What is Multi-Territory Online Licensing (MTOL)?
Multi-Territory Online Licensing, or MTOL, makes international licensing simpler and allows members to be paid faster and with fewer deductions.
MTOL is for online services that offer music streaming across multiple countries e.g. Spotify, Apple Music and Facebook. It’s common for societies to do multi-territory online licensing for their members’ repertoire.
What makes MTOL different?
Before, societies would negotiate a blanket licence with the online service, but only for their own country. This meant the online service had to approach every society to license the same songs in each different country, a lengthy and time-consuming process.
The EU Commission’s Online Music Recommendation in 2005 made it possible for societies to license their repertoire directly to online services for multiple territories under a single deal. This is done on a transactional basis (I.e. work by work).
To enable MTOL, PRS partnered with the Swedish and German collecting societies STIM and GEMA and invested in the technology needed to add online licensing and processing services to the already established ICE copyright database. ICE is now a leading MTOL service provider representing many different societies and rightsholders.
PRS and the ICE Core Licence
PRS’ repertoire is included in the ICE Core Licence. ICE Core covers millions of musical works in 195+ countries representing several society and publisher repertoires.
Even though ICE is our MTOL partner, PRS is still responsible for distributing the online royalties to its members. Your MTOL royalties are easily identifiable on your PRS/MCPS statement by DSP (for example Spotify, YouTube or TikTok), and territory.
I am a
As an unpublished PRS writer, your performing rights will automatically be included in the ICE Core Licence, and you will receive online royalties from all ICE-licensed DSPs/countries directly from PRS.
As an unpublished PRS & MCPSwriter, both your performing rights and mechanical rights will automatically be included in the ICE Core Licence, and you will receive the online royalties from all ICE licensed DSPs /countries directly from PRS.
As a published PRS writer, your rights may be in a different multi-territory online deal and your publisher may receive their share of performing and mechanical royalties from another society or multi-territory online organisation. You will receive your online royalties from all licensed DSPs/countries directly from PRS irrespective of which society or organisation has licensed your rights.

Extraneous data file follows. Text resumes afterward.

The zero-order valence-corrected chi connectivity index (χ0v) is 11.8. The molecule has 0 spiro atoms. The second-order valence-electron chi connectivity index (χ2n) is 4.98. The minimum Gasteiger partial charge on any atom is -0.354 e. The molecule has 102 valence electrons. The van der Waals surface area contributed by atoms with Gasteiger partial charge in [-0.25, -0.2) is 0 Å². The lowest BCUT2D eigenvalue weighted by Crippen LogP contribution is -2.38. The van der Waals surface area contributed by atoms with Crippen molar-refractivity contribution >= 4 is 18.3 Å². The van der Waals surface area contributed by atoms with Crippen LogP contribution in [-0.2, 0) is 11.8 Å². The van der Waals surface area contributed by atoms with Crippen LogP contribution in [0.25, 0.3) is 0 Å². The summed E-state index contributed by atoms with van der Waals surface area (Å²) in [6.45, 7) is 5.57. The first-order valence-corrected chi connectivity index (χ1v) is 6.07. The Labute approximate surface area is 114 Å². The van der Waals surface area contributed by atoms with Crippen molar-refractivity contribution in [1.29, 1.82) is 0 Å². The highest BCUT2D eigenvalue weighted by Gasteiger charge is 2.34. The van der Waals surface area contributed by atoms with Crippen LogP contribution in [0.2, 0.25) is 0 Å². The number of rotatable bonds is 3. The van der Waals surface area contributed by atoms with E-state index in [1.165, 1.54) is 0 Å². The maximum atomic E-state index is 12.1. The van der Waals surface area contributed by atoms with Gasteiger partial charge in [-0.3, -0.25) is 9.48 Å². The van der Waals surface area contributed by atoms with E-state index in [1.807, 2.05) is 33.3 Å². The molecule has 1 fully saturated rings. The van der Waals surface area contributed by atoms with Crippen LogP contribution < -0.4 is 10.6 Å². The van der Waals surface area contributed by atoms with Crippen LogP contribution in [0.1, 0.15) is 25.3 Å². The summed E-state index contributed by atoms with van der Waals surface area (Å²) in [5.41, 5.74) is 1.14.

As a PRS publisher, your performing rights are included in the ICE Core Licence for all ICE-licensed territories under your PRS membership. Your mechanical rights, however, are in ICE Core only for MCPS ‘home territories’, namely:
United Kingdom, Akrotiri and Dhekelia, Anguilla, Ascension Island, Bahamas, Bermuda, British Antarctic Territory, British Indian Ocean Territory, Brunei, Cayman Island, Cyprus, Falkland Islands, Gibraltar, Malta, Montserrat, Pitcairn Islands, South Georgia & the South Sandwich Islands, St. Helena, Tristan da Cunha, Turks and Caicos Islands, Guyana, Mauritius, Pakistan, Sierra Leone, and Sri Lanka.
This means you receive your online performing royalties from different countries directly from PRS and receive your online mechanical royalties separately via your sub-publishers in each country. If you don’t have sub-publishers, MCPS can still collect your international online mechanical royalties, but they do so indirectly, via the local mechanical societies in that country who they have agreements with.
If you’re an MCPS publisher, you can choose to put your Anglo-American (‘A-A’) online mechanical rights into ICE Core by signing up to our Core Collective service. This means ICE can license and collect your A-A mechanicals alongside your A-A performing rights in multiple countries, directly.
You can also choose to withdraw your A-A online mechanical rights from MCPS and make your own arrangements for MTOL.
Major publishers negotiate their own MTOL deals so the mechanical and performing rights are licensed directly to DSPs.
What’s the difference between Anglo-American (‘A-A’) and BIEM repertoire, and why does it matter?
The standard definition of ‘A-A repertoire’ means the shares of works where the writer/creator is:
- A member of one of the following performing right societies: PRS, AMRA, APRA, ASCAP, BMI, IMRO, SAMRO, SESAC, SOCAN
- Or not a member of any performing right society
- A member of one of the following mechanical right societies: MCPS, AMCOS, CAPASSO, FOX or CMRRA
- Or not a member of any mechanical right society
BIEM societies often control both the mechanical and the performing rights whereas A-A societies control only the performing rights. A-A mechanical rights are controlled by the publisher.